Matthew Henry's Complete Commentary on the Whole Bible

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Matthew Henry
Commentary on the Whole Bible (1712)


Malachi

 
  • Chapter 1
  • Chapter 2
  • Chapter 3
  • Chapter 4


  • AN

    EXPOSITION,

    W I T H   P R A C T I C A L   O B S E R V A T I O N S,

    OF THE BOOK OF THE PROPHET

    M A L A C H I.


          GOD'S prophets were his witnesses to his church, each in his day, for several ages, witnesses for him and his authority, witnesses against sin and sinners, attesting the true intents of God's providences in his dealings with his people then and the kind intentions of his grace concerning his church in the days of the Messiah, to whom all the prophets bore witness, for they all agreed in their testimony; and now we have only one witness more to call, and we have done with our evidence; and though he be the last, and in him prophecy ceased, yet the Spirit of prophecy shines as clearly, as strongly, as brightly in him as in any that went before, and his testimony challenges an equal regard. The Jews say, Prophecy continued forty years under the second temple, and this prophet they call the seal of prophecy, because in him the series or succession of prophets broke off and came to a period. God wisely ordered it so that divine inspiration should cease for some ages before the coming of the Messiah, that that great prophet might appear the more conspicuous and distinguishable and be the more welcome. Let us consider, I. The person of the prophet. We have only his name, Malachi, and no account of his country or parentage. Malachi signifies my angel, which has given occasion for a conjecture that this prophet was indeed an angel from heaven and not a man, as that Judges ii. 1. But there is no just ground for the conjecture. Prophets were messengers, God's messengers; this prophet was so; his name is the very same with that which we find in the original (ch. iii. 1) for my messenger; and perhaps from that word he might (though, probably, he had another name) be called Malachi. The Chaldee paraphrase, and some of the Jews, suggest that Malachi was the same with Ezra; but that also is groundless. Ezra was a scribe, but we never read that he was a prophet. Others, yet further from probability, make him to be Mordecai. But we have reason to conclude he was a person whose proper name was that by which he is here called; the tradition of some of the ancients is that he was of the tribe of Zebulun, and that he died young. II. The scope of the prophecy. Haggai and Zechariah were sent to reprove the people for delaying to build the temple; Malachi was sent to reprove them for the neglect of it when it was built, and for their profanation of the temple-service (for from idolatry and superstition they ran into the other extreme of impiety and irreligion), and the sins he witnesses against are the same that we find complained of in Nehemiah's time, with whom, it is probable, he was contemporary. And now that prophecy was to cease he speaks more clearly of the Messiah, as nigh at hand, than any other of the prophets had done, and concludes with a direction to the people of God to keep in remembrance the law of Moses, while they were in expectation of the gospel of Christ.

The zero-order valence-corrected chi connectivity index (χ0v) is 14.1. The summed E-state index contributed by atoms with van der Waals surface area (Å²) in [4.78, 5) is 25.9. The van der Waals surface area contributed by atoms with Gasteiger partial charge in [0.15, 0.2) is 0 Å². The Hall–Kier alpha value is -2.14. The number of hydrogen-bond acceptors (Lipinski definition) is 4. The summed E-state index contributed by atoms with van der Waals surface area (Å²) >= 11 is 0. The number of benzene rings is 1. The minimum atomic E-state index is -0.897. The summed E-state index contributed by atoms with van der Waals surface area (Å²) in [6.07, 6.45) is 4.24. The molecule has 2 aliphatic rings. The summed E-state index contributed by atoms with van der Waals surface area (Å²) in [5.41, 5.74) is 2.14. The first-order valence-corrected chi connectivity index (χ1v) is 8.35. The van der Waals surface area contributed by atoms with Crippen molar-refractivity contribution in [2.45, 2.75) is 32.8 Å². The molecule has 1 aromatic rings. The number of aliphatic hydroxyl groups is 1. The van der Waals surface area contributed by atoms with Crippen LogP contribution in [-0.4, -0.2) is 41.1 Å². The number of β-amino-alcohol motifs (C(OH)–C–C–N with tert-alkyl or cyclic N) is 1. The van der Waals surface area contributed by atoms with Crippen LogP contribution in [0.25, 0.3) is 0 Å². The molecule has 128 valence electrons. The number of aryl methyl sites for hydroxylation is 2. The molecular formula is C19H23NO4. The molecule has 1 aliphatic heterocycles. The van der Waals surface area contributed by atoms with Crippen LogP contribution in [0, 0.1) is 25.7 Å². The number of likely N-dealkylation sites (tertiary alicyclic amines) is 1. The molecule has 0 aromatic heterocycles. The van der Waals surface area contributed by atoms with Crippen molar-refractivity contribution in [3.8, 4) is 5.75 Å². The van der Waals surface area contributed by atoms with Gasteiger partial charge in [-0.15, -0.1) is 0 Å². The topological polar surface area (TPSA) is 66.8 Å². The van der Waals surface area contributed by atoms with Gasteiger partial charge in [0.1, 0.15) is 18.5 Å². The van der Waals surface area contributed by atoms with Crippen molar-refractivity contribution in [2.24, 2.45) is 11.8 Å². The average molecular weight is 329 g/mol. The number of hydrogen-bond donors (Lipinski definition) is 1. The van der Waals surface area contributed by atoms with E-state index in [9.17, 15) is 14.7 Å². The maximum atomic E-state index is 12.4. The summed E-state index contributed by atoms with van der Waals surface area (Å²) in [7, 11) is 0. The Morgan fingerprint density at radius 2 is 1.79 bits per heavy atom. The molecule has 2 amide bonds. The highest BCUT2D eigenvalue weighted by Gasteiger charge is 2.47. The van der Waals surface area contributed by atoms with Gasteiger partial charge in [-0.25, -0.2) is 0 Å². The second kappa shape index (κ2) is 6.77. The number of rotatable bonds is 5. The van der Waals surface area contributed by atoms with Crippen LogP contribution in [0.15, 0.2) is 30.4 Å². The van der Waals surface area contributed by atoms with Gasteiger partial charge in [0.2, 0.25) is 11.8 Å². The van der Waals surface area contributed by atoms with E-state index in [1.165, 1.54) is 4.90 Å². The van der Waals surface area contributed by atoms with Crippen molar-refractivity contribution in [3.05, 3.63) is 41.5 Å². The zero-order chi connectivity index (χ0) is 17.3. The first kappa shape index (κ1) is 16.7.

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    Matthew Henry
    Commentary on the Whole Bible (1712)

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    The Greatest Life
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    He was born in an obscure village, the child of a peasant woman. He grew up in still another village where he worked in a carpenter shop until he was thirty. Then for three years he was an itinerant preacher. He never wrote a book. He never held an office. He never had a family or owned a house. He didn't go to college. He never visited a big city. He never traveled more than two hundred miles from the place he was born. He did none of these things that one usually associated with greatness. He had no credentials but himself.

    He was only thirty-three when the tide of public opinion turned against him. His friends ran away. He was turned over to his enemies and went through the mockery of a trial. He was nailed to a cross between two thieves. While he was dying, his executioners gambled for his clothing, the only property he had on earth. When he was dead, he was laid in a borrowed grave through the pity of a friend. Nineteen centuries have come and gone, and today he is the central figure of the human race and the leader of mankind's progress.

    ALL the armies that have ever marched, all the navies that have ever sailed, all the parliaments that have ever sat, all the kings that have ever reigned, put together, have not effected the life of man on the earth as that one solitary man.

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